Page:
Re: An Anchor attribute question:

"Daniel W. Connolly" <>
Date: Thu, 2 Jun 1994 21:27:01 +0200
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From: "Daniel W. Connolly" <>
To: Multiple recipients of list <>
Subject: Re: An Anchor attribute question: 
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In message <>, Michael Mealling writes:
>A WWW URI will work exactly as before. It doesn't change anything except for
>testing to see if it's a URL with the required 'URL:' pre-prefix. 

Ok, so this is a small issue. In effect, you've stolen URL: from
the scheme namespace. Aside from the fact that there's not reason
to do this, it's pretty harmless.

>Is there ever to be a reconciliation between WWW URIs and IETF URIs?

Neither has an architecture that is compelling just by its
elegance and simplicity, but WWW has an installed base of
about 2million, last I heard. I have seen _no_ motivation
for many of the syntactic features in the IETF URI papers.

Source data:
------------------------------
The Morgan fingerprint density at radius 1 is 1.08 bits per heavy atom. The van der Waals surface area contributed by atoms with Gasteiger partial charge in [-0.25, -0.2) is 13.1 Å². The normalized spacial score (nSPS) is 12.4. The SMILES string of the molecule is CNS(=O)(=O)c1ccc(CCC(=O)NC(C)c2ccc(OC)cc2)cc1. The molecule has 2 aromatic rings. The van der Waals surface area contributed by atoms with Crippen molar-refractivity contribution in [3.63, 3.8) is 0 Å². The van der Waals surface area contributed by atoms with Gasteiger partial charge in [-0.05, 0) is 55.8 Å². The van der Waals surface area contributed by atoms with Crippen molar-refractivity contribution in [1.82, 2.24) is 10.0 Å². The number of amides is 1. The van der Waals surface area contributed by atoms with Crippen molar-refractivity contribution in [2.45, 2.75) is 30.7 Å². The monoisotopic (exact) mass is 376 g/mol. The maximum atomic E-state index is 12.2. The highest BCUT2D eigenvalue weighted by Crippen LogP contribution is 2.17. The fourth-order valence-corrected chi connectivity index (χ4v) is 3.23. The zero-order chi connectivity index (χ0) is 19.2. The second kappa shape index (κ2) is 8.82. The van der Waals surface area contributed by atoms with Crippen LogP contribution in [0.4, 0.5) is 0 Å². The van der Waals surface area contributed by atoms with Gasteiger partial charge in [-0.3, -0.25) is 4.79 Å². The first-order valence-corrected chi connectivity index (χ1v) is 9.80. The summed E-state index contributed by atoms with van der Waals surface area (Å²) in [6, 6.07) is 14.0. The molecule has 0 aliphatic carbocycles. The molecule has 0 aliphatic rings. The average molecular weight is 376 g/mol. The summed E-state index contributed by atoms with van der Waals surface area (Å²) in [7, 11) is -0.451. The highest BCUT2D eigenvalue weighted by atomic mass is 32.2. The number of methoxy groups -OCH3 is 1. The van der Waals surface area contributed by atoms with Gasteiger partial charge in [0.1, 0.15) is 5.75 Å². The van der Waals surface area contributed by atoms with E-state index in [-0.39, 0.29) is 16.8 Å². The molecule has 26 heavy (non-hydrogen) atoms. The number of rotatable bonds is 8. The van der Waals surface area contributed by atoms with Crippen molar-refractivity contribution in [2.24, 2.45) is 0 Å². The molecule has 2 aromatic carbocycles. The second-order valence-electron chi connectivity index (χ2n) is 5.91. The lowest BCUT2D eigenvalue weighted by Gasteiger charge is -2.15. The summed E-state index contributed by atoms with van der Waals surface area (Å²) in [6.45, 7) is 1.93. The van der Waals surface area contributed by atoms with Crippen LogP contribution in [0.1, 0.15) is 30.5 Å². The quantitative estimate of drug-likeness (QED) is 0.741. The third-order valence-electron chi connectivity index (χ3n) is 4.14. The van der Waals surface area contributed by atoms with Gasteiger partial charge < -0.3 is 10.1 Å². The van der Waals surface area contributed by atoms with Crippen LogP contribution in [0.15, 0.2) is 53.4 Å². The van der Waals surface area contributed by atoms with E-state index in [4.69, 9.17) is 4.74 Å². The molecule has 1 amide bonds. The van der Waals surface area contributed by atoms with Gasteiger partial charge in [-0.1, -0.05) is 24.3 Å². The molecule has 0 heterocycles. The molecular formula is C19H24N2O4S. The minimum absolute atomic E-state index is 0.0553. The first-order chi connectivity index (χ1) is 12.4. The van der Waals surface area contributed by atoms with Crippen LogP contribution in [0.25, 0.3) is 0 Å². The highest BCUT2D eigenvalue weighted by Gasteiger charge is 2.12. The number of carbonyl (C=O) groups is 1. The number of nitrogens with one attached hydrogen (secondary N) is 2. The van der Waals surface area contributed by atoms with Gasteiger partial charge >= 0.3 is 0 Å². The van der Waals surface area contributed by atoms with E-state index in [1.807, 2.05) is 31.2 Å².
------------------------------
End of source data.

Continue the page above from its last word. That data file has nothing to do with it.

Two things convince me: (1) a formal argument, or (2) time.
The WWW stuff has some time behind it. The URL: noise
has neither.

Why do you need to distinguish between URLs, URNs, LIFNs, etc?
Why not just use the one big happy address space that's
currently deployed? When you discover new ways to resolve
addresses (be they protocol-independent, location independent,
or whatever), you just make up a new scheme, and away you go!

>> Blech. Hack. Barf. Who writes HREF="URL:..."? Why?
>According to the current IETF URL draft a URL should be prefixed by
>a 4 characters identifier so you know you have a URL as opposed to a 
>URN or LIFN or whatever.

My question remains unanswered.

>> Why is this a bug? That code is written to the URI spec, and per
>> the URI spec, URN:blah:blah: is garbage.
>Why is URN:bla:bla:bla garbage?

> It fits the WWW definition of 
>scheme:path just fine. The only small problem is that, according to the
>BNF, _path_ is an xpalpha which cannot include ':' since ':' is part of
>reserved. ':' is also the only element of reserved that is not used 
>anywhere else. I _could_ escape the other colons but I would rather not.

In a WWW URI, hierarchical names are separated by /. This is a
convention with about 4 years behind it.  If you're going
to use the WWW architecture to deploy URNs, why not stick with that
convention and write

>> Change the URN syntax, not the HTParse() code.
>I'm trying to make sure that it won't matter either way.

I believe you're unnecessarily complicating matters. If this
URN:blah:blah syntax is deployed, folks will have to deal with two
syntaxes for the same features. It's not the end of the world,
but it's a pain in the ass for no reason.